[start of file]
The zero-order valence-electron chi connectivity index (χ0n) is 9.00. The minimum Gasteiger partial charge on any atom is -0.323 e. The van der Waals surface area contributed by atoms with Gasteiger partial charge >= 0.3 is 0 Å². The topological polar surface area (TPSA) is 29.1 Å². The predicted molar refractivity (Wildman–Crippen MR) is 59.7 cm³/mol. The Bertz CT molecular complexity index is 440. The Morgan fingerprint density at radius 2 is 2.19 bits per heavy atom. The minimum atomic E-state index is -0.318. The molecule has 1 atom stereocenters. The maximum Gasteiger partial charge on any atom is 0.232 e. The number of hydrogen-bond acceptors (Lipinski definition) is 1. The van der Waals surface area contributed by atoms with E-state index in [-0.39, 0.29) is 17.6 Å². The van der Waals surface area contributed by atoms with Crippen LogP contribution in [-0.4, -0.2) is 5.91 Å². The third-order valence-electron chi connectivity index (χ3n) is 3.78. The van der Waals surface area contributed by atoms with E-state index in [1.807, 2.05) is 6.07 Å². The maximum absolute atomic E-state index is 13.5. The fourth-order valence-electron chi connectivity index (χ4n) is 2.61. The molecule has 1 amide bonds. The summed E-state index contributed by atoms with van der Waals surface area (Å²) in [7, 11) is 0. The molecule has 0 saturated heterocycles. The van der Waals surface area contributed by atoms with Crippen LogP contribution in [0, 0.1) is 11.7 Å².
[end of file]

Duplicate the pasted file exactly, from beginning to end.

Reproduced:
The zero-order valence-electron chi connectivity index (χ0n) is 9.00. The minimum Gasteiger partial charge on any atom is -0.323 e. The van der Waals surface area contributed by atoms with Gasteiger partial charge >= 0.3 is 0 Å². The topological polar surface area (TPSA) is 29.1 Å². The predicted molar refractivity (Wildman–Crippen MR) is 59.7 cm³/mol. The Bertz CT molecular complexity index is 440. The Morgan fingerprint density at radius 2 is 2.19 bits per heavy atom. The minimum atomic E-state index is -0.318. The molecule has 1 atom stereocenters. The maximum Gasteiger partial charge on any atom is 0.232 e. The number of hydrogen-bond acceptors (Lipinski definition) is 1. The van der Waals surface area contributed by atoms with E-state index in [-0.39, 0.29) is 17.6 Å². The van der Waals surface area contributed by atoms with Crippen LogP contribution in [-0.4, -0.2) is 5.91 Å². The third-order valence-electron chi connectivity index (χ3n) is 3.78. The van der Waals surface area contributed by atoms with E-state index in [1.807, 2.05) is 6.07 Å². The maximum absolute atomic E-state index is 13.5. The fourth-order valence-electron chi connectivity index (χ4n) is 2.61. The molecule has 1 amide bonds. The summed E-state index contributed by atoms with van der Waals surface area (Å²) in [7, 11) is 0. The molecule has 0 saturated heterocycles. The van der Waals surface area contributed by atoms with Crippen LogP contribution in [0, 0.1) is 11.7 Å².